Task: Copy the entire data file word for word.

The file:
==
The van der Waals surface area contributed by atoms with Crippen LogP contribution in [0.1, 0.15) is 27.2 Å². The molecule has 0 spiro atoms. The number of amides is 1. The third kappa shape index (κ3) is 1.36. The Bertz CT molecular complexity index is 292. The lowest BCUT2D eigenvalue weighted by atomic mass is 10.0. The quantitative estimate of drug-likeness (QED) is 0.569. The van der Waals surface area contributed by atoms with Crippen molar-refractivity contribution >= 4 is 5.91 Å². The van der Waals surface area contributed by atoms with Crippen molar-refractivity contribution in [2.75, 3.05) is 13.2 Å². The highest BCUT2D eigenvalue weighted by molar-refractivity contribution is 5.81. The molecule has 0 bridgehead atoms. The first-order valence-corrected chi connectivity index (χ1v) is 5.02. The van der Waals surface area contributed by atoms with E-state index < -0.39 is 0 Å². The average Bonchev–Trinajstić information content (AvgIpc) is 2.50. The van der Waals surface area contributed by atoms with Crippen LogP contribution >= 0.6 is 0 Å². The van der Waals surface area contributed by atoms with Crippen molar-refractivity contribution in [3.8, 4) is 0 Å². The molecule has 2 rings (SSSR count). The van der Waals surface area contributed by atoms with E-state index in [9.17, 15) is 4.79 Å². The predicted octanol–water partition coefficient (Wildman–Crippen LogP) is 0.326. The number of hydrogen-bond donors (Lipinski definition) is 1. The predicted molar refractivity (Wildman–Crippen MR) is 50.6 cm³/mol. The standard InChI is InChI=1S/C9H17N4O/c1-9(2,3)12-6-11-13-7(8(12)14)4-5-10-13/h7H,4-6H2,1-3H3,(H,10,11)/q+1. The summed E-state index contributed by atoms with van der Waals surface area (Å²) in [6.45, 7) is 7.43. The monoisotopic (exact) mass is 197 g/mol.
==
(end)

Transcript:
The van der Waals surface area contributed by atoms with Crippen LogP contribution in [0.1, 0.15) is 27.2 Å². The molecule has 0 spiro atoms. The number of amides is 1. The third kappa shape index (κ3) is 1.36. The Bertz CT molecular complexity index is 292. The lowest BCUT2D eigenvalue weighted by atomic mass is 10.0. The quantitative estimate of drug-likeness (QED) is 0.569. The van der Waals surface area contributed by atoms with Crippen molar-refractivity contribution >= 4 is 5.91 Å². The van der Waals surface area contributed by atoms with Crippen molar-refractivity contribution in [2.75, 3.05) is 13.2 Å². The highest BCUT2D eigenvalue weighted by molar-refractivity contribution is 5.81. The molecule has 0 bridgehead atoms. The first-order valence-corrected chi connectivity index (χ1v) is 5.02. The van der Waals surface area contributed by atoms with E-state index < -0.39 is 0 Å². The average Bonchev–Trinajstić information content (AvgIpc) is 2.50. The van der Waals surface area contributed by atoms with Crippen LogP contribution >= 0.6 is 0 Å². The van der Waals surface area contributed by atoms with Crippen molar-refractivity contribution in [3.8, 4) is 0 Å². The molecule has 2 rings (SSSR count). The van der Waals surface area contributed by atoms with E-state index in [9.17, 15) is 4.79 Å². The predicted octanol–water partition coefficient (Wildman–Crippen LogP) is 0.326. The number of hydrogen-bond donors (Lipinski definition) is 1. The predicted molar refractivity (Wildman–Crippen MR) is 50.6 cm³/mol. The standard InChI is InChI=1S/C9H17N4O/c1-9(2,3)12-6-11-13-7(8(12)14)4-5-10-13/h7H,4-6H2,1-3H3,(H,10,11)/q+1. The summed E-state index contributed by atoms with van der Waals surface area (Å²) in [6.45, 7) is 7.43. The monoisotopic (exact) mass is 197 g/mol.